Sweet or savoury? While I do love my savoury foods, unfortunately for my waistline I have a tremendous sweet tooth. I blame this on my Filipina heritage!
What’s your favorite dish to cook? That’s a tough question! I’d have to say my allergen-free chicken molé rojo. Even though it takes a very long time to make the molé sauce from scratch, and it contains a million ingredients, it is so worth it when you taste it.
What’s the best recipe you’ve ever made? For savoury foods my molé, and for sweets, it’s a toss up between my black pepper cocoa sables (a French/Italian cookie combination) and my chocolate coconut cream tart, which is rich and decadent tasting, but made of healthy ingredients.
What’s your guilty food pleasure? Shh, Spam. Gross I know, but I can’t resist spam musubi (the Hawaiian Spam sushi), and spam and eggs with garlic fried rice reminds me of my childhood and tastes sooo good!
Where do you find inspiration for creating a new recipe? Inspiration can come from anything, but often it comes from an unusual ingredient or dish I have read/heard about. I begin to fantasize about how I can use the ingredient to add a twist to a classic dish, or pair with common ingredients to invent a new dish!
What food could you never live without? Hmm, there are so many foods that I love and have had to go without, many while nursing my older daughter. That experience taught me that I can live without my favourite foods and still eat well. However, if I was forced to pick something, it would probably be pork. Although I don’t eat it often, I can’t imagine never being able to eat it again. Life without bacon? Noooo…!
What piece of cooking equipment could you never live without? A good wooden spoon.
What’s your best cooking tip? When you are learning to cook, or even if you are a seasoned cook, there is no shame in using a recipe that works. However, as you feel more comfortable with your skills, you should remember that a recipe can also serve as a starting point to making a dish of your own, or to inventing something totally new.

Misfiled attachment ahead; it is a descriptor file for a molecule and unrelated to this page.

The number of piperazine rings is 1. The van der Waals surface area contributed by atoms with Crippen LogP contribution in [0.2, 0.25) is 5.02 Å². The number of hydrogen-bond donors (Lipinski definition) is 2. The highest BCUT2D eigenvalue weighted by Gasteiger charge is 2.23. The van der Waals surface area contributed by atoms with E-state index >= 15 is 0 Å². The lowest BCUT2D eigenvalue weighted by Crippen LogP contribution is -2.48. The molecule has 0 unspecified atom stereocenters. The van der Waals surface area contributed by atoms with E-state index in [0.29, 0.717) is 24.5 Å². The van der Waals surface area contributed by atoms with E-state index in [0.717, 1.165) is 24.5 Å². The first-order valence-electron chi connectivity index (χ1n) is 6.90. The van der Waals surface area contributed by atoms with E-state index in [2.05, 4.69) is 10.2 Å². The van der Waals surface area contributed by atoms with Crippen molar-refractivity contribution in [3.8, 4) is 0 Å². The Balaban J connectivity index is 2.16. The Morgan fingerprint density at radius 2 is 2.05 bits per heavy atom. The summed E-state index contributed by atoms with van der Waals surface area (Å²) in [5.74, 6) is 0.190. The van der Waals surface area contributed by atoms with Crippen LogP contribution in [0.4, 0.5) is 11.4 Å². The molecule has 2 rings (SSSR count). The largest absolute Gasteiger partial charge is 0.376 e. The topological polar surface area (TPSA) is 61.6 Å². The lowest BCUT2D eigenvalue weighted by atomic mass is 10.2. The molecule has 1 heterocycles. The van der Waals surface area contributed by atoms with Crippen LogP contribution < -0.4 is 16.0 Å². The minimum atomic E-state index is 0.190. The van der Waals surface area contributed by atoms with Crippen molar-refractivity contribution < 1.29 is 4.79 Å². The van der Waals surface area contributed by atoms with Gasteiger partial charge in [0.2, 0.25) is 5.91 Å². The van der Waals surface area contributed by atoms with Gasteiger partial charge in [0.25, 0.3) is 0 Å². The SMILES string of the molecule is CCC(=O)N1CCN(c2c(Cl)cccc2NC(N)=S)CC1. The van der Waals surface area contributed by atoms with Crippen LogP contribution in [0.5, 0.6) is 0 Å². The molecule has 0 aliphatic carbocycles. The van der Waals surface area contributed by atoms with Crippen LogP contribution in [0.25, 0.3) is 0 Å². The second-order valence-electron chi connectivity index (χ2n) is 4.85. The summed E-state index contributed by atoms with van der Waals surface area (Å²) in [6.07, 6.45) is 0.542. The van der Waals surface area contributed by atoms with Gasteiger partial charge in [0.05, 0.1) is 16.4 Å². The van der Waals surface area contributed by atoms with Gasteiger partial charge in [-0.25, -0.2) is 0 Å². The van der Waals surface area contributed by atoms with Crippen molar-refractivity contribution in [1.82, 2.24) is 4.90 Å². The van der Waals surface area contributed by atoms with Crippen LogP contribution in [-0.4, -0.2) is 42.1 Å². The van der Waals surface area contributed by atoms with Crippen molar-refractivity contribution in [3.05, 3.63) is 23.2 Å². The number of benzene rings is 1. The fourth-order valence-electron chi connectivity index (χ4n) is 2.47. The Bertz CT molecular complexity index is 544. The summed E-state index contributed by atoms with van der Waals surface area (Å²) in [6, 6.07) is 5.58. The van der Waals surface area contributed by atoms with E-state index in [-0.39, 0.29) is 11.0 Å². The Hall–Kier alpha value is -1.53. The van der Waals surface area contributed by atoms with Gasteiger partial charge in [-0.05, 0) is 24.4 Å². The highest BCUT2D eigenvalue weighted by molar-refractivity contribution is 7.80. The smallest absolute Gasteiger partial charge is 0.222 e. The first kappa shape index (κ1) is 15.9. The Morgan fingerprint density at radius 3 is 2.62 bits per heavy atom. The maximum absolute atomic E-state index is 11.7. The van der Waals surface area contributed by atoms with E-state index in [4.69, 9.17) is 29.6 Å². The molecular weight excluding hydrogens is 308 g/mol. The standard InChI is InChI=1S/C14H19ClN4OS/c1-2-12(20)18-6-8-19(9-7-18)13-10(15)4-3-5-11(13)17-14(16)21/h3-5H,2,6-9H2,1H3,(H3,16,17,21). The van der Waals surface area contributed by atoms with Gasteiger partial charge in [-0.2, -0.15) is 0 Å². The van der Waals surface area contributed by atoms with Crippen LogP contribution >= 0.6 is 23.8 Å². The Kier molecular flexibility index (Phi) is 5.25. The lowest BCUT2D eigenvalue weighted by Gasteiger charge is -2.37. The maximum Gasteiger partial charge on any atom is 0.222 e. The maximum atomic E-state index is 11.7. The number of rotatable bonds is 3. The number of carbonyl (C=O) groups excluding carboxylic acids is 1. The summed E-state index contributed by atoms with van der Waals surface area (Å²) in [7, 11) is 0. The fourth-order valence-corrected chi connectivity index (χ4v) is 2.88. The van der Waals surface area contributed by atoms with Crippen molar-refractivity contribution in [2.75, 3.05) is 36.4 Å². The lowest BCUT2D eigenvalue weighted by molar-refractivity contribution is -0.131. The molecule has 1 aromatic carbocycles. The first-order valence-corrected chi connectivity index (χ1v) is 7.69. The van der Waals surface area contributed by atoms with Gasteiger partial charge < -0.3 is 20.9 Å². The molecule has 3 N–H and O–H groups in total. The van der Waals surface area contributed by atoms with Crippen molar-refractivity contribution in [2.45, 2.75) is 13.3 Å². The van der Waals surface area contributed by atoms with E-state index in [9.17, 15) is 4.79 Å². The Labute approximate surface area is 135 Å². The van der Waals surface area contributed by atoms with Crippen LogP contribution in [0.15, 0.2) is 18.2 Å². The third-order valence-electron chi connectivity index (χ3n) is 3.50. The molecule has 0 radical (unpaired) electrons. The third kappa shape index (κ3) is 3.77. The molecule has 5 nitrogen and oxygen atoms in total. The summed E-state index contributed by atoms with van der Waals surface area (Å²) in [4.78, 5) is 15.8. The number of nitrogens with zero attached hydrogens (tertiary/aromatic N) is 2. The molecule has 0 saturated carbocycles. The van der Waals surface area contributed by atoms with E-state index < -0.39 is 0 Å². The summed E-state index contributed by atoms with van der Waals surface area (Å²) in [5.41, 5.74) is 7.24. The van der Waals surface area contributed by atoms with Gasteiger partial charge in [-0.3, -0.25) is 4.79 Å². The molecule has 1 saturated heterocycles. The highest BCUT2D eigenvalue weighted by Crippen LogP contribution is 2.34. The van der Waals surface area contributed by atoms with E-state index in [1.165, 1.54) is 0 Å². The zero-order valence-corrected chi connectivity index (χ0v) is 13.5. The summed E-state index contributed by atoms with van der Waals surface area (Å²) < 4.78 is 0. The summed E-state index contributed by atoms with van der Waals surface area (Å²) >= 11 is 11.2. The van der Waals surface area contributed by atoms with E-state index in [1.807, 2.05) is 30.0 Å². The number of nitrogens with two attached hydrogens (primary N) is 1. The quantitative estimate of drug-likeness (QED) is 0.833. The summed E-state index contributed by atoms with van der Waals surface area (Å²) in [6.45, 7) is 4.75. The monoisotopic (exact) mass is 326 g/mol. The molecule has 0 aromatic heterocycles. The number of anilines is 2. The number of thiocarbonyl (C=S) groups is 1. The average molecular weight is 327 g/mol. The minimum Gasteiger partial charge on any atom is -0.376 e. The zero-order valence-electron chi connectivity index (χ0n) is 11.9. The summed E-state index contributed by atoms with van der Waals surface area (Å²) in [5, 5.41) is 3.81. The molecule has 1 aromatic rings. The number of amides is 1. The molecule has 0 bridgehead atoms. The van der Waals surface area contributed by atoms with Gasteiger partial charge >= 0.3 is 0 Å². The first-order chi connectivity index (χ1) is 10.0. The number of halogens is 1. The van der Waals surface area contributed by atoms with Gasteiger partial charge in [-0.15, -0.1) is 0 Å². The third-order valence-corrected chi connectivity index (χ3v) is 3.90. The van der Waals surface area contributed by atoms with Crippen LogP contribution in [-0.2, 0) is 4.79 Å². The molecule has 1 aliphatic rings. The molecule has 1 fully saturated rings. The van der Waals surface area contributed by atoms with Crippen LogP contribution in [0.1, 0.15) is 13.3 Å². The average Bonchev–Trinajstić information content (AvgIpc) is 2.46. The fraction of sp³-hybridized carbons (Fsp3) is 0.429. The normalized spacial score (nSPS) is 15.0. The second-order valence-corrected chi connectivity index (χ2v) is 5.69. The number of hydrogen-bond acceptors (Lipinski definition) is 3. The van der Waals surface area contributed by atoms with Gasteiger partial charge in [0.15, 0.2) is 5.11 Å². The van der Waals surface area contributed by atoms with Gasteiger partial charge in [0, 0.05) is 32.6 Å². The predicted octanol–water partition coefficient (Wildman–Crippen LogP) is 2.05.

Where are your favourite places to eat? My favourite restaurant is The Herbfarm in Woodinville, WA, USA. The fixed price menu appears a bit steep at first, but you get nine courses as well as a drink pairing with each course. For home-made Chinese noodle soup, scallion pancakes and vegetable dumplings, I love The Sezchuan Noodle Bowl in Chinatown, Seattle.
Who is your favorite chef? I really like celebrity chef Alton Brown because he appeals to the science geek in me. Although he does pretty standard fair, he explains why certain ingredients and techniques are used. He is also meticulous about food safety. I have a background in public health, so food safety is always important.
What’s next for you? I am currently looking for a space to open an allergen-free bakery/cafe in Seattle. While you can readily find gluten-free and gluten-free vegan options, all of those places use nuts pretty heavily, as well as other allergens like dairy, eggs and soy. For people who have multiple allergies/insensitivities or severe nut allergies, there really is no safe place to go and buy yummy baked treats or to eat a meal.
If you’d like to contact Estela, she can be reached via email at email@example.com or on the ‘Liberated Foods’ Facebook page. She also has a website at www.liberatedfoods.com (regarding the website, Estela apologises that she is not currently able to sell online.)
4 thoughts on “Guest Interview: Estela D. Martinez”
Great, detailed account on how a much needed product can evolve out of necessity (mother of invention!!! Kudos to a wonderful and creative cook…the best of luck on your venture providing healthy food to people with allergies.
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Reblogged this on Nex Chef .com.
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Thanks for the reblog!